Balayage has been around for a while now but this seemingly timeless technique is one of the most popular hair colour requests in salons today.

Balayage, which by French definition means “to sweep” or “to paint”, is free-hand colouring which creates a lightened effect on the mid lengths to ends – leaving the roots darker.

It allows for a sun-kissed look – similar to what the sun and surf gives us as children – with softer, less noticeable regrowth lines. Another winning point is the extremely low maintenance factor. Once hair is coloured with balayage, generally 4–6 week top ups are no longer necessary.

How is it applied?

It’s totally bespoke to you! No two colours jobs are the same. A good balayage expert will be able to place colour, which suits your skin tone, to enhance your features. When it comes to balayage, think of it this way: your colourist is a painter and your hair is the canvas. Personally, my colourist – Remington Schulz at Edwards & Co in Sydney – knows my hair and complexion better than I do so he uses warm honey tones as opposed to cool hues.

Why is balayage so popular?

It’s a skilled technique that hasn’t been widely taught in Australia up until recent years. A pioneer of the ombré trend is Brad Ngata who is responsible for dip-dyeing Pip Edwards’ locks back in the mid 2000s. Now, it’s becoming better known because of all the models, celebrities and A-listers who are also wearing it. Women are seeing balayage on the catwalks, red carpets and on stylish women walking down the street and subsequently, they want that natural-looking finish rather than the uniformity which highlights can leave. “It’s about hair looking as natural as possible nowadays,” says Schulz.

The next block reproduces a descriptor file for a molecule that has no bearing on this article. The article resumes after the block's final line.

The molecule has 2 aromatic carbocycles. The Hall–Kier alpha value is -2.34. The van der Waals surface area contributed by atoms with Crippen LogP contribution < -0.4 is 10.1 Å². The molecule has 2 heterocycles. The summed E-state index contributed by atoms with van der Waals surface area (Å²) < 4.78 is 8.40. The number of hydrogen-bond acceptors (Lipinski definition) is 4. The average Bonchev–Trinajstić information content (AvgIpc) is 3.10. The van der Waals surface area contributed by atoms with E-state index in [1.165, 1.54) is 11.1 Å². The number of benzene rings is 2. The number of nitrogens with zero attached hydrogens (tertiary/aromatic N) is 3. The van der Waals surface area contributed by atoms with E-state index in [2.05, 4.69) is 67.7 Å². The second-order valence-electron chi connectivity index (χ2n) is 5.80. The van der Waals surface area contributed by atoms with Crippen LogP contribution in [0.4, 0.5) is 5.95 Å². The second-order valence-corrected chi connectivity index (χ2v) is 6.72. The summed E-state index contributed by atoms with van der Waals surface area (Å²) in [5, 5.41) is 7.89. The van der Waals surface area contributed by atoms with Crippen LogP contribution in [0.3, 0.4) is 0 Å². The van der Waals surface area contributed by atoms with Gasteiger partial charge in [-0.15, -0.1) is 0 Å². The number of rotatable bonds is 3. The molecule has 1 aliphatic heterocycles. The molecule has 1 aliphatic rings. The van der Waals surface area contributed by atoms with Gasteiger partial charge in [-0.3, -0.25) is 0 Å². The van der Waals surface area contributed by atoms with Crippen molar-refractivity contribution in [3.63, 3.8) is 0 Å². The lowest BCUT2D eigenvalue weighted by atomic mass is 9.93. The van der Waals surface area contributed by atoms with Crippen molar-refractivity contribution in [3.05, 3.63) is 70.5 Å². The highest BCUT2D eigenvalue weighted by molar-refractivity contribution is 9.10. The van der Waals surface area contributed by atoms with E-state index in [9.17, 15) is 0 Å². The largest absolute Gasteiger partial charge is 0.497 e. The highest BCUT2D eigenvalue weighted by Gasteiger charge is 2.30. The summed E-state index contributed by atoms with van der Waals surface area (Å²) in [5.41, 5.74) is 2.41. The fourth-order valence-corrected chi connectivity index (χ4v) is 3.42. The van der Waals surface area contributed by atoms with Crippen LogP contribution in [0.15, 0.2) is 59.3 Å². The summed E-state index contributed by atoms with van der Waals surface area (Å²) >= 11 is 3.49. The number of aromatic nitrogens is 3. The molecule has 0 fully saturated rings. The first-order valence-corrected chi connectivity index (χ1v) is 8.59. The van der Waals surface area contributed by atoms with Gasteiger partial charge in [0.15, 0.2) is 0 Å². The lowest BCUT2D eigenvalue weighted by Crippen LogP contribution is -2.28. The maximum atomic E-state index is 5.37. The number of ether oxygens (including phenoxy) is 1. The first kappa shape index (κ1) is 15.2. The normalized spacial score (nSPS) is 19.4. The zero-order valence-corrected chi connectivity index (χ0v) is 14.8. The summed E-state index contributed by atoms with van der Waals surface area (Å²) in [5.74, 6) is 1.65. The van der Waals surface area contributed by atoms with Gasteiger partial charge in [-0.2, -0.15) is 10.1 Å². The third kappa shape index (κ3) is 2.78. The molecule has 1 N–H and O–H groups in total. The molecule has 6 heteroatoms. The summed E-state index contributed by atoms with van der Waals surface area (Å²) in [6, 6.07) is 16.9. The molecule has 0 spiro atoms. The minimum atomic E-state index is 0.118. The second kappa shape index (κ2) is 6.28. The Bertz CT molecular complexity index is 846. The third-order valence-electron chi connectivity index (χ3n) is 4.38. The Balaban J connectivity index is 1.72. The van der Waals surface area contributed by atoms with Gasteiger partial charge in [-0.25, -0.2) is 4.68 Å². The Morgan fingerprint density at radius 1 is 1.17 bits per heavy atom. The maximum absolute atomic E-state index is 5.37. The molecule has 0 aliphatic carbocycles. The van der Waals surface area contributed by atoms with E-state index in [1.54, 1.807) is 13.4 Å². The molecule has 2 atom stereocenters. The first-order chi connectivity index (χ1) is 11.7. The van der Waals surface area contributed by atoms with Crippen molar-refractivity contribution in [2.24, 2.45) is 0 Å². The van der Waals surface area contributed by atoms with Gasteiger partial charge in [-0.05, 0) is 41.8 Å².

Have you ever wondered why balayage can be more expensive than other colour services? “The reason why [balayage] is more costly in high-end salons is because colourists are required to be incredibly experienced and skilled in application. It’s a very different process to highlights and foils and often requires several different colours to be painted on at one time to create dimension – this is then reflected in the cost.”

TIP: When booking an appointment for balayage, do your research, ask around and be sure your colourist is experienced. “I have seen disasters happen to clients who think they can get it done at any given salon,” says Schulz.

Does balayage require much maintenance?

Very little, actually. “Balayage grows out beautifully and naturally so you don’t get an obvious regrowth line – this means you can go longer between appointments, saving money,” explains Schulz. All you really need to do is protect it as you would any other hair colour. Schulz recommends using a colour protecting shampoo and conditioner, regular leave-in treatments and of course, heat protection when styling.

Is it suitable for all hair types/lengths?

Yes – it works on both light and dark hair of all lengths except for very short, cropped hair.

Do you get balayage done?

Do you have a colourist and/or salon you recommend?

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